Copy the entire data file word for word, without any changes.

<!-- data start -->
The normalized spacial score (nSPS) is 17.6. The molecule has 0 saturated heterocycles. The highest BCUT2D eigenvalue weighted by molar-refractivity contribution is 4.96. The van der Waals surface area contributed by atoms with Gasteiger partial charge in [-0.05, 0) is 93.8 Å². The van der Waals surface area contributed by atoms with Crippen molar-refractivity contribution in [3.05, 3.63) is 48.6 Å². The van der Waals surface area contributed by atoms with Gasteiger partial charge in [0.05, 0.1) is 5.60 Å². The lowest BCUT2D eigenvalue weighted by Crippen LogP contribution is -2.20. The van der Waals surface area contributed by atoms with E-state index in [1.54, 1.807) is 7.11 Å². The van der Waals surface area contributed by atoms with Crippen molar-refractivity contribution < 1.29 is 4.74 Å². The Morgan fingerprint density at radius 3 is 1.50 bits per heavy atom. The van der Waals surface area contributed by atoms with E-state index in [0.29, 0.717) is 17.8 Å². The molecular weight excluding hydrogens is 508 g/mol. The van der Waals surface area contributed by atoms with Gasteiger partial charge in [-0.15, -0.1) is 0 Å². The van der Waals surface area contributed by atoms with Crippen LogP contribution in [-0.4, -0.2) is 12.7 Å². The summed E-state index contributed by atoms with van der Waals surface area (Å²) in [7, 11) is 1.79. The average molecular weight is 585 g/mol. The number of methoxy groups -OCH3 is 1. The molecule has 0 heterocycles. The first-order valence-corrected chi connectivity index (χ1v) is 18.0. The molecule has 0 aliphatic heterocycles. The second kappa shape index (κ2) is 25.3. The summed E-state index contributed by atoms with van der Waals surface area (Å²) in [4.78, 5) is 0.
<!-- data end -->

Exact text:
The normalized spacial score (nSPS) is 17.6. The molecule has 0 saturated heterocycles. The highest BCUT2D eigenvalue weighted by molar-refractivity contribution is 4.96. The van der Waals surface area contributed by atoms with Gasteiger partial charge in [-0.05, 0) is 93.8 Å². The van der Waals surface area contributed by atoms with Crippen molar-refractivity contribution in [3.05, 3.63) is 48.6 Å². The van der Waals surface area contributed by atoms with Gasteiger partial charge in [0.05, 0.1) is 5.60 Å². The lowest BCUT2D eigenvalue weighted by Crippen LogP contribution is -2.20. The van der Waals surface area contributed by atoms with E-state index in [1.54, 1.807) is 7.11 Å². The van der Waals surface area contributed by atoms with Crippen molar-refractivity contribution < 1.29 is 4.74 Å². The Morgan fingerprint density at radius 3 is 1.50 bits per heavy atom. The van der Waals surface area contributed by atoms with E-state index in [0.29, 0.717) is 17.8 Å². The molecular weight excluding hydrogens is 508 g/mol. The van der Waals surface area contributed by atoms with Gasteiger partial charge in [-0.15, -0.1) is 0 Å². The van der Waals surface area contributed by atoms with Crippen LogP contribution in [-0.4, -0.2) is 12.7 Å². The summed E-state index contributed by atoms with van der Waals surface area (Å²) in [7, 11) is 1.79. The average molecular weight is 585 g/mol. The number of methoxy groups -OCH3 is 1. The molecule has 0 heterocycles. The first-order valence-corrected chi connectivity index (χ1v) is 18.0. The molecule has 0 aliphatic heterocycles. The second kappa shape index (κ2) is 25.3. The summed E-state index contributed by atoms with van der Waals surface area (Å²) in [4.78, 5) is 0.